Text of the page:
The Gospel contains five major discourses, which are seen to correspond to the five books in the law of Moses: the Sermon on the Mount (5-7), the charge to the Twelve (10), the parables of the kingdom (13), the sayings on greatness and forgiveness (18), and the discourse on the last things (24-25).

The use of the Old Testament
There are at least 60 references to the OT falling between 1:23 and 27:48.  This Gospel forms a natural bridge between the OT and the NT.  Matthew has an interest in fulfilled prophecy. Note the 12 verses introduced by the formula, "All this took place to fulfil what the Lord had said" (1:23; 2:6,15,18,23; 4:15,16; 8:17; 12:18-21; 13:35; 21:5; 27:9,10). The life and teaching of Jesus are presented as the fulfilment of the promises made by God to Israel.


Matthew lays less stress on the individual actors in his narrative than the other Synoptists, and he does not introduce many people whose names do not appear elsewhere.  Joseph (1:19-25), Herod the Great (2:1-16), and the mother of James and John (20:20-21) are given more space than in Mark and Luke; but both Mark and Luke use character sketches more than does Matthew.

M.C.Tenney observes: "In general, the characters of Matthew's Gospel are identical with those of Mark, Luke and John. John the Baptist, Mary (Jesus' mother), the twelve disciples, Caiaphas, the high priests, Pilate, Simon of Cyrene, Joseph of Arimathea, and many minor figures - all play their part in the narrative.  They are. however, incidental to the teaching". [5]


Matthew is a Gospel of discourse
In seven of the Gospel's eight sections there is an important discourse: the preaching of John (3:1-12); the Sermon on the Mount (5:1-7:29); the commission (10:1-42); the parables (13:1-52); the meaning of forgiveness (18:21-35); denunciation and prediction (23:1-25:46); the Great Commission (28:18-20).

Matthew is the Gospel of the Church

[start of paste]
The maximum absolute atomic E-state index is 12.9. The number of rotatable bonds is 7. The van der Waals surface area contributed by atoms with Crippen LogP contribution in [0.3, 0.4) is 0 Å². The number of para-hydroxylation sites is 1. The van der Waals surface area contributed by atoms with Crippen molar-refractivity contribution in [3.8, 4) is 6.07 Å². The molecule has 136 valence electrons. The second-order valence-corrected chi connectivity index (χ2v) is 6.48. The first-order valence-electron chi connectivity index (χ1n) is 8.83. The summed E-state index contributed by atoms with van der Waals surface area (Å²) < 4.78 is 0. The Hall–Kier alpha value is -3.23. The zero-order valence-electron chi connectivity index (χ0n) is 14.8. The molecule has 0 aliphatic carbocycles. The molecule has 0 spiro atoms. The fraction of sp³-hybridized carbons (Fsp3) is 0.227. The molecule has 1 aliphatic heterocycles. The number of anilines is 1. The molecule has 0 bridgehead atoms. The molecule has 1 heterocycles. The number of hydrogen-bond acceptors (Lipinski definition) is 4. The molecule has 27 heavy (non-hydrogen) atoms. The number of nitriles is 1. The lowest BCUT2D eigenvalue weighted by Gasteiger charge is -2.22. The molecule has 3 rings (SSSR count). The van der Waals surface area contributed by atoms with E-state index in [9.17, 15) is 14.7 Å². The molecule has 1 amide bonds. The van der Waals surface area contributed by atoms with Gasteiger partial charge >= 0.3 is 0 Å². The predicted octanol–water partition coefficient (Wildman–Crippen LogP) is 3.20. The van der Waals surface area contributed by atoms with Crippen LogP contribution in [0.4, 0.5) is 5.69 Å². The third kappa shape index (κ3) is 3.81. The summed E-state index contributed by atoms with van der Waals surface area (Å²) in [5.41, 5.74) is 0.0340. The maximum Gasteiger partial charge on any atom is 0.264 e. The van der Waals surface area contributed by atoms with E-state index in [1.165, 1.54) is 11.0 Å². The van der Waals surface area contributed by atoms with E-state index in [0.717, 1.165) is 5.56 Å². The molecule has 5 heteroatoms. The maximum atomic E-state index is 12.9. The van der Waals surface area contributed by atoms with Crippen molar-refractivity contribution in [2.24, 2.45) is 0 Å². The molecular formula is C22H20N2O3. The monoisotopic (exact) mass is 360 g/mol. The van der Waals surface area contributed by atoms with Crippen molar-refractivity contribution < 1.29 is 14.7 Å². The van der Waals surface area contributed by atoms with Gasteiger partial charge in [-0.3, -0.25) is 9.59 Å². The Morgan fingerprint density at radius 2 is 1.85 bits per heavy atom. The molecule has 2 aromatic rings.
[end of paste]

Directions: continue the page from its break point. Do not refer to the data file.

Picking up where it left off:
The word 'church' (Gk. ekklēsia, assembly, gathering, congregation, church) only occurs in this Gospel (see: 16:18; 18:17).  In both cases Jesus says something about the authority of the church: first, as to its leadership, and then in regard to its community.  The case of the wayward member and the erring member are dealt with (18:10-14; 15-20).  The promise and principle of binding and loosing (of the Law) is applied in Acts 15:13-29.

Matthew is the Gospel of the King
Matthew's genealogy is a King's (1:1-17).  Jesus is seen as The Anointed or Messiah (Christ). The question, "Where is the one who has been born king of the Jews?" (2:2) sets the tone of the book.  Note the royal entry of Jesus into Jerusalem (21:5-7), the way he is addressed as the 'son of David' (e.g.. 9:27), the accusation on the cross (27:37), the reference to Jerusalem as 'the holy city' and 'the city of the great king' (5:35). The term 'kingdom of heaven' occurs some 32 times (3:2ff.), 'kingdom of God' five (the terms are synonymous). Note: The emphasis on the Lord's messiahship is correct, but notice the Christology of the Gospel also includes these names and titles: Emmanuel (1:23), Son and Son of God (3:17; 4:3), Lord (3:3), Saviour (1:21), and prophet (13:57).

Matthew is a universal Gospel
The Jewish interests of the evangelist are very strong: Jesus is sent to 'the lost sheep of the house of Israel' (10:6).  But it is against this background that the universalism of the gospel is highlighted (see 28:19-20).


1. Some areas of interest, e.g., the Synoptic Problem, the Life of Christ and the life and witness of the church are not included in these studies. But see Tenney, pp.139-145; 203-227; 231-264.

2. D.A.Carson, J.Douglas & L.Morris, An Introduction to the New Testament, Leicester, Apollos, 1992. Further reading will be suggested from this textbook, which has largely replaced the New Testament Introduction by D.Guthrie.

3. Conversely, some see the phrase as an introductory formula.

4. M.C.Tenney, p.156. 5. M.C.Tenney, pp.157-158.

Page Top

Copyright 2007 Vernon Ralphs

Website design: Copyright 2010 Living Hope Christian Ministries.